The ruby-crowned kinglet is a tiny, plump, active, nervous bird.  It flicks its wings rapidly while singing a high, thin tsee, or scolding je-dit je-dit.  It is grayish-olive above, with two white wing bars.  The male flashes its red crown patch when upset.

Common Yellowthroat
Geothlypis trichas\

This small wren-like warbler has olive-colored upper parts and yellow underparts.  The male has a black mask, bordered above by white, that wraps across the top of its bill and around the front of the head.  The yellowthroat is often found on or near the ground in dense patches of tules and cattails in marsh habitats.  Its song, witchity, witchity, witchity, witch, is repeated several times.  It lays 3-5 spotted eggs in a loose grass cup.  5 in. 

California Towhee
Pipilo fuscus

The California towhee is dull brown above, paler below, and has a dark-streaked buffy –throat. It has a long tail with rusty orange  undertail coverts.  This common bird hops while feeding on the ground near dense shrubbery.  Its call is a metallic chink. The cup nest is built in a bush or low tree and contains 3-4 spotted eggs.  8 in. 


Song Sparrow
Melospiza melodia



The song sparrow is brown with a heavily streaked breast and a central dark “stickpin”. Its legs and feet are pinkish.  It pumps its long, rounded tail in flight. It inhabits dense streamside thickets and moist wood margins. Its song is a series of variable musical and buzzy notes: sweet, sweet, sweet.  Its call note is a hollow chimp. It lays 3-5 spotted eggs in a grass cup on the ground or in a bush.  6 in.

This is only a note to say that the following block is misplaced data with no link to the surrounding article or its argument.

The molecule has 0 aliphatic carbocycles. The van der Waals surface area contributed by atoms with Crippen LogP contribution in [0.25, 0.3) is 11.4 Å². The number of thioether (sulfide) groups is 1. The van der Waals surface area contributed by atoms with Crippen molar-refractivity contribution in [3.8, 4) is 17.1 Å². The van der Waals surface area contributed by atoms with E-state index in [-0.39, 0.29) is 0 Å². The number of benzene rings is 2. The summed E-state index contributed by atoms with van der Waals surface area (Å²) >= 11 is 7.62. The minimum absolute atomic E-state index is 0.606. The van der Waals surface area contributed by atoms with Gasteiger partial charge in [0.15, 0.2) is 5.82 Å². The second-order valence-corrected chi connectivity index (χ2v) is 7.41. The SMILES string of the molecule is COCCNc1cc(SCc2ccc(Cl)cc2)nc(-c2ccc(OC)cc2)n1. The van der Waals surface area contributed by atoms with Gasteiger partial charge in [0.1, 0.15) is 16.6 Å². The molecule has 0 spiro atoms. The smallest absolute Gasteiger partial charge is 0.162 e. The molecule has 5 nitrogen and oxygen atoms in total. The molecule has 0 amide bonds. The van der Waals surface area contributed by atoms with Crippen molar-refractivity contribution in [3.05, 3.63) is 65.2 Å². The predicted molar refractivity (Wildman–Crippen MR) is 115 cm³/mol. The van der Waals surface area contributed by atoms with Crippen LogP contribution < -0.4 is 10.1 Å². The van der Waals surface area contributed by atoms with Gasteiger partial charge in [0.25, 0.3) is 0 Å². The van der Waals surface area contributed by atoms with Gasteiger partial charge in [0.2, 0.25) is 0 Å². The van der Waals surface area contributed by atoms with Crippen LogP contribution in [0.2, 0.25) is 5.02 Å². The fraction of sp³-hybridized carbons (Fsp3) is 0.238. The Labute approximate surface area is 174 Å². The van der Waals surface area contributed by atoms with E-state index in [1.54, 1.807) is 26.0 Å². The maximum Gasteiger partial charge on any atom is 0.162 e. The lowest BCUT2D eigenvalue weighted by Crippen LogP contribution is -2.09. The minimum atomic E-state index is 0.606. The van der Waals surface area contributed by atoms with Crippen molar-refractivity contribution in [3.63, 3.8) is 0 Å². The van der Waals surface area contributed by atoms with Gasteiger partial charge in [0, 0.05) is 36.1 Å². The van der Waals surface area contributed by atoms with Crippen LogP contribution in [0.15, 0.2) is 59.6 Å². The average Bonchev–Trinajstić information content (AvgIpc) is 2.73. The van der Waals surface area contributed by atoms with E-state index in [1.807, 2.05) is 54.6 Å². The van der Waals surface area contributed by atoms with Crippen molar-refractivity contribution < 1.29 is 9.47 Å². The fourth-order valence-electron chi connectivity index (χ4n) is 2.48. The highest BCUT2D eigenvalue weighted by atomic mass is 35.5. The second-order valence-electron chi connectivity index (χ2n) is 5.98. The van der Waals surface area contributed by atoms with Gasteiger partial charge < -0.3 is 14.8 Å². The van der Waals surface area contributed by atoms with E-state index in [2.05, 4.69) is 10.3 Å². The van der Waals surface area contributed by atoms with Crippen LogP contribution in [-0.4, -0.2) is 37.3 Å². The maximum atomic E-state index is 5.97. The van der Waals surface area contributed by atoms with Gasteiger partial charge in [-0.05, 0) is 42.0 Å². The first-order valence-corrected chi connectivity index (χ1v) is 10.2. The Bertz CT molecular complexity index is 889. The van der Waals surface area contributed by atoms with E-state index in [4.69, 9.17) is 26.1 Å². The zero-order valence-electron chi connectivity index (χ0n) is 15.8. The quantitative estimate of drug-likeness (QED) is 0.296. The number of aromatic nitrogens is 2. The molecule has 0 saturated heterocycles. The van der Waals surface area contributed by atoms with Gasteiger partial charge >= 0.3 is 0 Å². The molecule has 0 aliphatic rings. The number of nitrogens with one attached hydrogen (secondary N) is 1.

English House Sparrow  Passer domesticus

This small bird is very friendly and is well known for its adaptation to city environments.  The male is brown and gray with a black face mask.  The female is plain brown.  They were introduced into this area by European settlers who wanted to bring a piece of home with them.  They thrive on insects and occasionally on refuse left by people visiting the area.


Red-Winged Blackbird 
Agelaius phoeniceus


This bird is found in the area year round.  The males have bright red shoulder patches against a black body.  These patches are hidden when feeding or resting and can only be seen when in flight.  The female is brown with dark stripes.  The males and females form separate except during the breeding season.  They feed on plants and insects.

Brewers Blackbird
Euphagus cyanocephalus

The Brewers Blackbird male has a black body that in certain light can reflect purple on the head and green on the body.  The eye of the male is whitel  The female is a brown gray color and has brown eyes.  These birds generally occur in pairs even when with a flock.  They feed on insects, seeds, and fruits found in the surrounding area.


Turkey Vulture

Cathartes aura